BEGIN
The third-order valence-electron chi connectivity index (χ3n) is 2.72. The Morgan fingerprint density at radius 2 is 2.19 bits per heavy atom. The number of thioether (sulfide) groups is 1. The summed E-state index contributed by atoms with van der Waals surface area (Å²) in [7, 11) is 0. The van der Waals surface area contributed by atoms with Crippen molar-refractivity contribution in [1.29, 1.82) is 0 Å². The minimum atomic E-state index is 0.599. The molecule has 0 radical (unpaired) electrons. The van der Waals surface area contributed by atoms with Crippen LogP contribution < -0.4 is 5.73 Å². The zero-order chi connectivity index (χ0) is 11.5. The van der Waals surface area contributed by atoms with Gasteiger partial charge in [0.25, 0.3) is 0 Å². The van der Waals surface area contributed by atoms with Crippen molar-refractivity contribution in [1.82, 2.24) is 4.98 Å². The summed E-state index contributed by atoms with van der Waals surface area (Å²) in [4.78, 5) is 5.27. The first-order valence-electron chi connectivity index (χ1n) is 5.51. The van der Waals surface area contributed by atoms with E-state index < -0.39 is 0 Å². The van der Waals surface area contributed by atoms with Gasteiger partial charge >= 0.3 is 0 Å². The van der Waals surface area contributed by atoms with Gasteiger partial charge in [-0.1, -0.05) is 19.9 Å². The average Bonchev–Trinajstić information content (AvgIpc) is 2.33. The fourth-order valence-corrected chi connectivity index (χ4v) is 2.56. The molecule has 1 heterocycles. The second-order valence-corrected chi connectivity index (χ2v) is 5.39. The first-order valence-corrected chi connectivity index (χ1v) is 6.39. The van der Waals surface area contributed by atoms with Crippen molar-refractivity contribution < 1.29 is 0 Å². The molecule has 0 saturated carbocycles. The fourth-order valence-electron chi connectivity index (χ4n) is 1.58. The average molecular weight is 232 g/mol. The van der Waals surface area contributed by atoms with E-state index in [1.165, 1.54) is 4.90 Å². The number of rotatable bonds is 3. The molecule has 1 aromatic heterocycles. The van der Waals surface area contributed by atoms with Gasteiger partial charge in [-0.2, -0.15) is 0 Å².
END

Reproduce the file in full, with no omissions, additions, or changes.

The third-order valence-electron chi connectivity index (χ3n) is 2.72. The Morgan fingerprint density at radius 2 is 2.19 bits per heavy atom. The number of thioether (sulfide) groups is 1. The summed E-state index contributed by atoms with van der Waals surface area (Å²) in [7, 11) is 0. The van der Waals surface area contributed by atoms with Crippen molar-refractivity contribution in [1.29, 1.82) is 0 Å². The minimum atomic E-state index is 0.599. The molecule has 0 radical (unpaired) electrons. The van der Waals surface area contributed by atoms with Crippen LogP contribution < -0.4 is 5.73 Å². The zero-order chi connectivity index (χ0) is 11.5. The van der Waals surface area contributed by atoms with Gasteiger partial charge in [0.25, 0.3) is 0 Å². The van der Waals surface area contributed by atoms with Crippen molar-refractivity contribution in [1.82, 2.24) is 4.98 Å². The summed E-state index contributed by atoms with van der Waals surface area (Å²) in [4.78, 5) is 5.27. The first-order valence-electron chi connectivity index (χ1n) is 5.51. The van der Waals surface area contributed by atoms with E-state index < -0.39 is 0 Å². The van der Waals surface area contributed by atoms with Gasteiger partial charge >= 0.3 is 0 Å². The van der Waals surface area contributed by atoms with Gasteiger partial charge in [-0.1, -0.05) is 19.9 Å². The average Bonchev–Trinajstić information content (AvgIpc) is 2.33. The fourth-order valence-corrected chi connectivity index (χ4v) is 2.56. The molecule has 1 heterocycles. The second-order valence-corrected chi connectivity index (χ2v) is 5.39. The first-order valence-corrected chi connectivity index (χ1v) is 6.39. The van der Waals surface area contributed by atoms with Crippen molar-refractivity contribution < 1.29 is 0 Å². The molecule has 0 saturated carbocycles. The fourth-order valence-electron chi connectivity index (χ4n) is 1.58. The average molecular weight is 232 g/mol. The van der Waals surface area contributed by atoms with E-state index in [1.165, 1.54) is 4.90 Å². The number of rotatable bonds is 3. The molecule has 1 aromatic heterocycles. The van der Waals surface area contributed by atoms with Gasteiger partial charge in [-0.2, -0.15) is 0 Å².